Ena was replaced as caretaker by Albert Tatlock when Swindley again criticised Ena for her fondness for milk stout. Ena took the job back when Albert resigned and Ena was recommended to Swindley's boss, Mr. Baxter.

The position of caretaker was also briefly held by Jed Stone in 1963, but again Ena returned.

An empty vestry

Later that year, Ena came back from a wedding to find the vestry vandalised. It had been wrecked by Michael Butterworth, who had stolen builder Len Fairclough's key, causing Len to lose a building contract.

As the 1960s wore on, Ena was getting more worried with the Mission being misused, and made no secret of her opinions when it was turned into a community centre in 1966 because of low congregation turnouts. At a dance that year, held in the hall, thugs threatened Ena and Lucille Hewitt in the vestry, but Ena was tougher than she looked and sent them packing. Ena was relieved when the community centre moved to Chester Street, leaving her to enjoy the quiet once more.

In 1967, Ena's daughter Vera Lomax came to stay with her. Ena knew that Vera had a brain tumour and was dying, but couldn't bring herself to tell her and could do nothing as her daughter's life ebbed away in the vestry.

The following year Ena moved out of the vestry for good as the Mission was demolished.

Decline

Over the years, the Mission stood firm in Coronation Street, but by 1960, things were changing. Religion was not as big a part of people's lives as it was before the war.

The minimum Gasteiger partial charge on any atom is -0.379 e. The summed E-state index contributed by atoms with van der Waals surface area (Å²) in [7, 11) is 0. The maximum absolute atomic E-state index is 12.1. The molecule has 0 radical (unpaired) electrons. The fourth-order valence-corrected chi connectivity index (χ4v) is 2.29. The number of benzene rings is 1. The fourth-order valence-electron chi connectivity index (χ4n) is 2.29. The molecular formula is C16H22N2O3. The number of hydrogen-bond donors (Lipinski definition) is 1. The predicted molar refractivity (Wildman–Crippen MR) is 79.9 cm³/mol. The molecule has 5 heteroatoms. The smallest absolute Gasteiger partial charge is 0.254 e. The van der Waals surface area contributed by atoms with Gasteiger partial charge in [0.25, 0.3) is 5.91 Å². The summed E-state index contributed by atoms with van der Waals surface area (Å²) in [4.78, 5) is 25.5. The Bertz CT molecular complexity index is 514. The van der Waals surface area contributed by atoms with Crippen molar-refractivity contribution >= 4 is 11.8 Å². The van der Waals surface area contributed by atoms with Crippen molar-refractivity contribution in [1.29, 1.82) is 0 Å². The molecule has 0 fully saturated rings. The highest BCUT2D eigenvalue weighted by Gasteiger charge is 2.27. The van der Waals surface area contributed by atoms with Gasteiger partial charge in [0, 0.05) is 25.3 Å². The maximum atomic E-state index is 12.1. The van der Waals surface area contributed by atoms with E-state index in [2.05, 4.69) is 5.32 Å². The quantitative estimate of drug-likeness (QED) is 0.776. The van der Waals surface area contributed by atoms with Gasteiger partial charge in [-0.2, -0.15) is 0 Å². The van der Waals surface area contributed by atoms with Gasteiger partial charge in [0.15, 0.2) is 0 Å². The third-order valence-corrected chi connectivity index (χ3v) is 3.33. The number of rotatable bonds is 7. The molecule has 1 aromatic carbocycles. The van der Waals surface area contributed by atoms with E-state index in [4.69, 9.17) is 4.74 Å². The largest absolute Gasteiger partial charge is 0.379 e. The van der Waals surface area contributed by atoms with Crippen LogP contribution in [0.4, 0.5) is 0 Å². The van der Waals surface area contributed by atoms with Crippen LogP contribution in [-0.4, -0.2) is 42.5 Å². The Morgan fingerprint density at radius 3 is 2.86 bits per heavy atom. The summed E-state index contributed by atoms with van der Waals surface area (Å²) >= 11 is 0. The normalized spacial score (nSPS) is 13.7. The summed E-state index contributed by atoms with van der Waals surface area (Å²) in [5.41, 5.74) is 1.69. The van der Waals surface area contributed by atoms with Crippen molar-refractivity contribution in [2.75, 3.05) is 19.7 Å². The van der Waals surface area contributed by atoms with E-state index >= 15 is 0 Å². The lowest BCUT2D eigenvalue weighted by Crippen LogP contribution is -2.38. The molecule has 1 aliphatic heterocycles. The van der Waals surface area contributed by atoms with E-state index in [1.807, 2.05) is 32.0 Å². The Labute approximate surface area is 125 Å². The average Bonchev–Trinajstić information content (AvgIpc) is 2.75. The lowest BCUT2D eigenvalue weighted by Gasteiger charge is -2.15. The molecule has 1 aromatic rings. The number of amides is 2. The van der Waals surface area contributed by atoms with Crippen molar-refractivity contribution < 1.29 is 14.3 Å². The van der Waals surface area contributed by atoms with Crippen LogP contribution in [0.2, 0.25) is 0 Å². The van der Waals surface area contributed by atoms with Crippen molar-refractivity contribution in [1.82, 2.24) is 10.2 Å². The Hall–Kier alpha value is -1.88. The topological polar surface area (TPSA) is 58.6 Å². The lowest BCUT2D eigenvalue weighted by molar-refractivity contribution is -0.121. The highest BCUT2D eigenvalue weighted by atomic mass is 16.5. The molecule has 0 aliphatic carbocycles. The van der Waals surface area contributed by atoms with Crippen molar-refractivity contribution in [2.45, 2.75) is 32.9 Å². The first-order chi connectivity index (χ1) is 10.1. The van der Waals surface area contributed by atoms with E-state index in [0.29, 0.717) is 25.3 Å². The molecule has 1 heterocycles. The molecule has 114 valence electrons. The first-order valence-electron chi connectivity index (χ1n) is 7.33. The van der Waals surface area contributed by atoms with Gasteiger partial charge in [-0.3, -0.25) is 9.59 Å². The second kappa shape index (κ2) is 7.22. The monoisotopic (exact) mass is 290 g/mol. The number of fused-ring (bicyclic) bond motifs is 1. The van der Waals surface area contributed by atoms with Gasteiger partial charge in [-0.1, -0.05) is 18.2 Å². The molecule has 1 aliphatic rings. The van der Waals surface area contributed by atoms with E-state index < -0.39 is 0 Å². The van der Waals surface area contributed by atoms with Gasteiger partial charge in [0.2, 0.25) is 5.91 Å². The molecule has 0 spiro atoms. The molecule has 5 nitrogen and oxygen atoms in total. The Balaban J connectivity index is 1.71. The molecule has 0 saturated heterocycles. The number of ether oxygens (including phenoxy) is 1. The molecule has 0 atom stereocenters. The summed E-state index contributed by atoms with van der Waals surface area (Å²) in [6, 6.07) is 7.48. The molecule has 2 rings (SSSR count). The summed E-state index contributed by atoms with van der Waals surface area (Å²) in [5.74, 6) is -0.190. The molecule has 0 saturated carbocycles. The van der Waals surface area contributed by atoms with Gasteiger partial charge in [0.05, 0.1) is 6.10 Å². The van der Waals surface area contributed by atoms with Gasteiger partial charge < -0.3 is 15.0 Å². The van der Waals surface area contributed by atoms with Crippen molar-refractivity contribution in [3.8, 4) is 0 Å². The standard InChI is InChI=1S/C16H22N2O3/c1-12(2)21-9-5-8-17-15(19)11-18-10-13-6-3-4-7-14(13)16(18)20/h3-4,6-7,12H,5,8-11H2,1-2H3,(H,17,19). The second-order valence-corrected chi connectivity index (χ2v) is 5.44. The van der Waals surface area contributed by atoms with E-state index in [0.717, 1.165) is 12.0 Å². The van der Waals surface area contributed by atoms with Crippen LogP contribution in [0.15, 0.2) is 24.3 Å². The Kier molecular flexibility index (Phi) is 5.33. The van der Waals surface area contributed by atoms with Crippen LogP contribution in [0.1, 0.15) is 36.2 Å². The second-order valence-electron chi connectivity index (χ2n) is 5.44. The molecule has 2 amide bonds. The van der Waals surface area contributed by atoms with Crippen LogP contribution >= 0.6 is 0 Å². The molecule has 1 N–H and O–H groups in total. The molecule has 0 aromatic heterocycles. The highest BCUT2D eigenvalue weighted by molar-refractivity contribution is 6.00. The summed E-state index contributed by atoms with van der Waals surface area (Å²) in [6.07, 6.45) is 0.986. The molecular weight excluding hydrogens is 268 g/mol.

In 1961, Leonard Swindley set up the Over 60s club in the Mission. Swindley was a central member of the community and organised a trip to Blackpool for the club members later that year.

The following year, the residents formed the Mission Hall Players and put on a production of Lady Lawson Loses, produced by Swindley, performed in the hall on Christmas Day.

January 1968: The bulldozers move in on the mission

Over the next few years, the Mission Hall was used for several functions including a children's party, a fashion show, a fancy dress party, a playgroup, and more productions. It was becoming more of a glorified function room, and similar things were happening in other Missions, which were gradually being closed because of low Sunday service turnouts. In 1964, Stuart Hodges took over the supervisor's role, but he was soon replaced by the returning Swindley.

The Mission was set to close in 1965, but was merged with Bold Street Mission instead. In 1966, the Mission was used as a community centre, run by social worker Ruth Winter. In 1967, Councillor Len Fairclough found out the Mission was to follow suit of the other Missions and was to be demolished. The council bought the Mission and it was pulled down in early 1968, along with Elliston's Raincoat Factory. Both were replaced by a block of maisonettes.

Legacy

In 2004, Norris Cole thought newsagent the Kabin was haunted by the ghost of Vera Lomax, who died in the spot currently occupied by the Kabin's stockroom. Norris, Rita Sullivan, Emily Bishop and Betty Williams held a séance in the stockroom to allow the "ghost" to contact them. The ghost turned out to be dampness.

Behind the scenes

In some 1960 episode closing titles, the Mission entrance was incorrectly shown to be next door to the Rovers Return Inn in Coronation Street, but though it hadn't yet been seen its position across the street had been established in dialogue.


This article uses material from the "Glad Tidings Mission Hall" article on the Coronation Street wiki at Wikia and is licensed under the Creative Commons Attribution-Share Alike License.